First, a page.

On the Record: All that Glitters Isn't Tax Exempt
While the goal of any good fundraiser is to raise funds, it’s important to know that not all gifts are created equal. For instance: An alum gives his cattle ranch to his college or a patron gives the controlling interest of her business to the local art museum. These gifts might be of great value, but they also might have unexpected income-tax consequences for the receiving organizations.
Even though an organization is exempt from federal income tax, that doesn’t mean it never pays income tax. If the college retains the ranch or the museum keeps controlling interest in the business, the income generated by the gifts most likely will be characterized as unrelated business taxable income. As a consequence, the college or museum will be subject to unrelated business income tax (UBIT) at the regular corporate or trust rate on income it receives from the ranch or business.
If an exempt organization receives a donation of a business interest or other income-producing asset and sells it, no UBIT issue should arise. However, a prompt sale might not always be possible. The market for a particular asset might be depressed, or the asset might have restrictions on how and even if it can be transferred.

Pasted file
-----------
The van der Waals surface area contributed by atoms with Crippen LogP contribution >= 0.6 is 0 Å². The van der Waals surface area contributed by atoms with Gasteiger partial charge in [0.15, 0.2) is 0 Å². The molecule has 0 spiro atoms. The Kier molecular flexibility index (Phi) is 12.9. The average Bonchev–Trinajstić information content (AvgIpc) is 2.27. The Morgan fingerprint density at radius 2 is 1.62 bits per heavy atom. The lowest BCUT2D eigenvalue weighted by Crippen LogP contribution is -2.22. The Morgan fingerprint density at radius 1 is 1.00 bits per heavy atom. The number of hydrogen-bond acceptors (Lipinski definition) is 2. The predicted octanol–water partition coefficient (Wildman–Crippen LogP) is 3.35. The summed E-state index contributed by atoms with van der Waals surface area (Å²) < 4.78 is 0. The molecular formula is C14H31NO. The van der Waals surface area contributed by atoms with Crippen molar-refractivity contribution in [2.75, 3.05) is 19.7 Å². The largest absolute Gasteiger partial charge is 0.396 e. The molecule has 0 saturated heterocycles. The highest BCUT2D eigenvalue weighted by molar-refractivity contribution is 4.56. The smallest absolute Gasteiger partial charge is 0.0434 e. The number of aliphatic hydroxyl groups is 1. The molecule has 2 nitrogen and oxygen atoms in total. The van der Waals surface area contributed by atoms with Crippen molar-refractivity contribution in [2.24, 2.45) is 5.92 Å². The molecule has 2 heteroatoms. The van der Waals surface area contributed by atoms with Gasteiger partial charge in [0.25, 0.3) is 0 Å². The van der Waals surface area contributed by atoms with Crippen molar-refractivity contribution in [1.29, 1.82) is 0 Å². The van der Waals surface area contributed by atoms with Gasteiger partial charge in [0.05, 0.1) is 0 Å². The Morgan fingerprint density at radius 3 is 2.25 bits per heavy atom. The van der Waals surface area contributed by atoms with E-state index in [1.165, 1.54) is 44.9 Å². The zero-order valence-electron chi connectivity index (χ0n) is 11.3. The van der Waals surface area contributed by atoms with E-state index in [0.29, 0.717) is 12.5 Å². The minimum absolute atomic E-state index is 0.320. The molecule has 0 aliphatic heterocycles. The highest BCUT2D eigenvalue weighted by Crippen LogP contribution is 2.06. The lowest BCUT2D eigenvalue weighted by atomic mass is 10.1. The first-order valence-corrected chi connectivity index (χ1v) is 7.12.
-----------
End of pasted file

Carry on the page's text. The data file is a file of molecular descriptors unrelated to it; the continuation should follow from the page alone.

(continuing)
What UBIT is
UBIT is income earned by an organization from a regularly carried-on business that is not substantially related to the organization’s exempt purpose. Just because the organization uses the profits from the business to fulfill its mission, that doesn’t make the business substantially related to the organization’s exempt purposes. For example, even though all of the profits from a museum’s gift shop are used to support the museum, different income-tax rules apply to various types of merchandise. The museum will not be subject to UBIT on income from the sale of items such as posters of museum paintings, but it will be subject to UBIT from the sale of items not specifically related to the museum, such as sunglasses, mugs and other gift items.